Another year, another flash mob comprised of dozens of mothers breastfeeding in public in the streets of Fuzhou.
Each year, the event is held right around National Breastfeeding Awareness Day (May 20th) and always seems to draw quite the crowd (2015 / 2014).
We just hope they are all there for the right reasons.
Which, of course, is to promote the many benefits of breastfeeding and allow the practice to become more socially acceptable in public places in China.
Currently, China has a breastfeeding rate of just 28%, much lower than the rate of most of the rest of the developed world, according to CRI. This has been the case for quite some time now with a decades-long propaganda campaign dissuading Chinese mothers from breastfeeding by milk powder manufacturers blamed for the disparity.
In recent years, the Chinese government has sought to release mothers from the grip of big baby formula by considering a ban on infant formula advertisements and encouraging special “lactation spaces” in public places and apps to help locate them. They hope to get the breastfeeding rate up to 50% by 2020. In the US, for comparison, 79% of infants are breastfeed before 6 months; however, between 6 and 12 months, that figure drops down to 49%, according to a 2014 CDC report.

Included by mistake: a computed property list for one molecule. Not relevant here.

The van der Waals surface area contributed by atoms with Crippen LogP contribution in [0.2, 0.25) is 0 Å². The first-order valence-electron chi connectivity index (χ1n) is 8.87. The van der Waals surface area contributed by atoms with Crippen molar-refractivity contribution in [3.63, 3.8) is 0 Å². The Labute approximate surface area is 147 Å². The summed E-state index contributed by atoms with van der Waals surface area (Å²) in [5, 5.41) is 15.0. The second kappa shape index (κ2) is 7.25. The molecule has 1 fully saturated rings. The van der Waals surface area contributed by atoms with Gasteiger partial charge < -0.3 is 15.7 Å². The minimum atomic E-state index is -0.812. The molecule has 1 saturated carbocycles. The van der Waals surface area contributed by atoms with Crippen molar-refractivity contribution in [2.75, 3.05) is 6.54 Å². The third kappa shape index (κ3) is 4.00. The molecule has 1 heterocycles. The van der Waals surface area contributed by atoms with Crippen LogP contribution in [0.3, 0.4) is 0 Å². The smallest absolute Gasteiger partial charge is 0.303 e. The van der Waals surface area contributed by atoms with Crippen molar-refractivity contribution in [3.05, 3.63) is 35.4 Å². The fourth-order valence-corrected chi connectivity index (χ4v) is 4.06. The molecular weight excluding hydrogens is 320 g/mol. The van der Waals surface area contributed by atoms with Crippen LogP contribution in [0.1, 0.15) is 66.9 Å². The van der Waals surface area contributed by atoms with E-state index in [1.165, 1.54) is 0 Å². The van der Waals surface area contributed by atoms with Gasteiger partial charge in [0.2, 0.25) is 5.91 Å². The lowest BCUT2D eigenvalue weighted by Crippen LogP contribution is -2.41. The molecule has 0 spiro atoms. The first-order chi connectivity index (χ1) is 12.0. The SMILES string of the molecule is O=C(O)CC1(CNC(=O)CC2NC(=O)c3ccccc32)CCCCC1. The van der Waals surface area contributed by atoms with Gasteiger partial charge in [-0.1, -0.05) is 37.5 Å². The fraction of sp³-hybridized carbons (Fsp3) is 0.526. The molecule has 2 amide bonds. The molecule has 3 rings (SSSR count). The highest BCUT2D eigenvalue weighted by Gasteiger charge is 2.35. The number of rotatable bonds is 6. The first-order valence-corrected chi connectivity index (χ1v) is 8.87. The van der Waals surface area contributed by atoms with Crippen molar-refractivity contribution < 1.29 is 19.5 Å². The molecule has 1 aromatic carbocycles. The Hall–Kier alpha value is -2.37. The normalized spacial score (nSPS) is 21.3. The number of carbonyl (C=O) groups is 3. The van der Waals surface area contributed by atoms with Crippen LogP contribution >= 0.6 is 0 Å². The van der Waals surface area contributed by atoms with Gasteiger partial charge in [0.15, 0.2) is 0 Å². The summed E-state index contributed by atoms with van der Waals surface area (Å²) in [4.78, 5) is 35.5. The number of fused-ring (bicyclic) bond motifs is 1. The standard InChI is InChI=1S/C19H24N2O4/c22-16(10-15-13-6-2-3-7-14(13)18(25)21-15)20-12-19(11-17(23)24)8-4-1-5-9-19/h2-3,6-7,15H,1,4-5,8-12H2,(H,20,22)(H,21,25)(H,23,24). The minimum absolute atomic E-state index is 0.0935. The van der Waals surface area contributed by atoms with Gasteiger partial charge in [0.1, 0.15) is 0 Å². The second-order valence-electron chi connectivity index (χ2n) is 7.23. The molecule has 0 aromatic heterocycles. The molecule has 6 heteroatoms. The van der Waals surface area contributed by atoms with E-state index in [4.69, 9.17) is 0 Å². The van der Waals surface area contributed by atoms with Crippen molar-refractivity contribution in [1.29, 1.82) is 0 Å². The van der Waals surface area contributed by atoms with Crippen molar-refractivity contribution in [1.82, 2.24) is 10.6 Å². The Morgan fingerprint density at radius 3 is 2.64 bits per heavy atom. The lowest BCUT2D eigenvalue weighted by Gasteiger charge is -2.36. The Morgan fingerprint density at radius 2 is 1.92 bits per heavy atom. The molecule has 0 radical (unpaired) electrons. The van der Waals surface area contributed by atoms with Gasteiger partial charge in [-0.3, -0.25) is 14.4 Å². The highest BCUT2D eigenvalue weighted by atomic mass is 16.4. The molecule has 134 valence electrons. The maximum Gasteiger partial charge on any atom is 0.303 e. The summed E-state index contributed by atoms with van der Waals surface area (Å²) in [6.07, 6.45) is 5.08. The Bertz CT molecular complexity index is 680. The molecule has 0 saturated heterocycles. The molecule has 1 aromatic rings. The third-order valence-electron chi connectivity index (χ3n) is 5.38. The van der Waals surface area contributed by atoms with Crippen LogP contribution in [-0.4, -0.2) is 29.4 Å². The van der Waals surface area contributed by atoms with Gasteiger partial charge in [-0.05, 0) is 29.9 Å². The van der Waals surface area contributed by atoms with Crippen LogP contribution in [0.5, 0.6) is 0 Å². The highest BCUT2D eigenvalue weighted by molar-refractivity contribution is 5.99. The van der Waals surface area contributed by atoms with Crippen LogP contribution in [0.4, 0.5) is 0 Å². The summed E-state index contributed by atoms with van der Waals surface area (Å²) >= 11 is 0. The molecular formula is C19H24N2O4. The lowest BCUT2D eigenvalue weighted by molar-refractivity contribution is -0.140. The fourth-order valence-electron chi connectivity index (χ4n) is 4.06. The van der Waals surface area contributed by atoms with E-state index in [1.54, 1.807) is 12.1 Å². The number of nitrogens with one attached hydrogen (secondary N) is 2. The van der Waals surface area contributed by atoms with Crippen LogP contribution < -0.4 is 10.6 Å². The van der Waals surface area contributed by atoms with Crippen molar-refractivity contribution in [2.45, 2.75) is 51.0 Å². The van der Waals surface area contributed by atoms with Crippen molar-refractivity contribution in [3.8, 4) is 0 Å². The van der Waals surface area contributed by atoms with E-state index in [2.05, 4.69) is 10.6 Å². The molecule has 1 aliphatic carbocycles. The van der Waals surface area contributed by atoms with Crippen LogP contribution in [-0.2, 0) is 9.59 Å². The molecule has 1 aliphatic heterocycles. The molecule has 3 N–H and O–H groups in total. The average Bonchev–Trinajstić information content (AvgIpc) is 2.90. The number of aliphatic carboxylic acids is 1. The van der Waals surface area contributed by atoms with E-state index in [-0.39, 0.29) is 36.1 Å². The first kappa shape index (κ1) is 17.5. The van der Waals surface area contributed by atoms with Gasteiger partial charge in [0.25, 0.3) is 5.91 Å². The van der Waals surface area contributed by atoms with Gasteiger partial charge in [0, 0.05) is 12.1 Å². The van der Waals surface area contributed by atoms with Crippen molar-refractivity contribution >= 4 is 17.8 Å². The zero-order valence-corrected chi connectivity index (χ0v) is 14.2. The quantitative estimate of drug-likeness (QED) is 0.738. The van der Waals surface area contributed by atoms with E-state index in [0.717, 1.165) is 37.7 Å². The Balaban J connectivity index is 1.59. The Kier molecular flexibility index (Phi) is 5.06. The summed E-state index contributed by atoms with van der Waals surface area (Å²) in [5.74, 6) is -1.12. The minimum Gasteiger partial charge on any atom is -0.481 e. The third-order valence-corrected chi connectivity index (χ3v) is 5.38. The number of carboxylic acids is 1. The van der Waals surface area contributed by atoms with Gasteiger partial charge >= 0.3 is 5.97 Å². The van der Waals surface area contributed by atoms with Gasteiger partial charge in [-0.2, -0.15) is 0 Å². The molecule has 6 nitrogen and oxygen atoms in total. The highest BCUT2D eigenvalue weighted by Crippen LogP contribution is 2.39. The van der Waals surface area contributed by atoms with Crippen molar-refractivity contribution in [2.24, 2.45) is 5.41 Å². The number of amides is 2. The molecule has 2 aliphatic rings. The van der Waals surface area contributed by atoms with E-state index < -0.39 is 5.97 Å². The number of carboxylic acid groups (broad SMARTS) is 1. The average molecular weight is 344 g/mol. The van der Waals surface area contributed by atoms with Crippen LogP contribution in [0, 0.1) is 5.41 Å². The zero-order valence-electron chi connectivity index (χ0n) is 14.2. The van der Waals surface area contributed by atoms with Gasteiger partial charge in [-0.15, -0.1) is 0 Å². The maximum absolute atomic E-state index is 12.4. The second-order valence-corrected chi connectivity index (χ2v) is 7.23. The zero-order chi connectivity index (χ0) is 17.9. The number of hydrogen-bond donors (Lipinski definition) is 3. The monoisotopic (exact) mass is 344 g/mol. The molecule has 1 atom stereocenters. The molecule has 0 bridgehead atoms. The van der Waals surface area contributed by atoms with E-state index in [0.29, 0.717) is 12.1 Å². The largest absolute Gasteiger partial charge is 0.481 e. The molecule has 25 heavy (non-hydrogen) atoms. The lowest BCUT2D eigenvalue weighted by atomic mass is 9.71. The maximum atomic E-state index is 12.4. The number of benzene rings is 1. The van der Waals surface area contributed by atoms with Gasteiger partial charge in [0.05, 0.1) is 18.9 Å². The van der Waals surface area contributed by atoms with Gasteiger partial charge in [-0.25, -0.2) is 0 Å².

Last month, Pingxiang city in Jiangxi province introduced new special seats that allow mothers to breastfeed in private while on public transport. But we’ve seen that kind of thing before.
For Mother’s Day this year, some dudes in Harbin tried their chest at breastfeeding. We’ll probably see that again.
Still, there are some types of breastfeeding that remain frowned upon.
[Images via NetEase]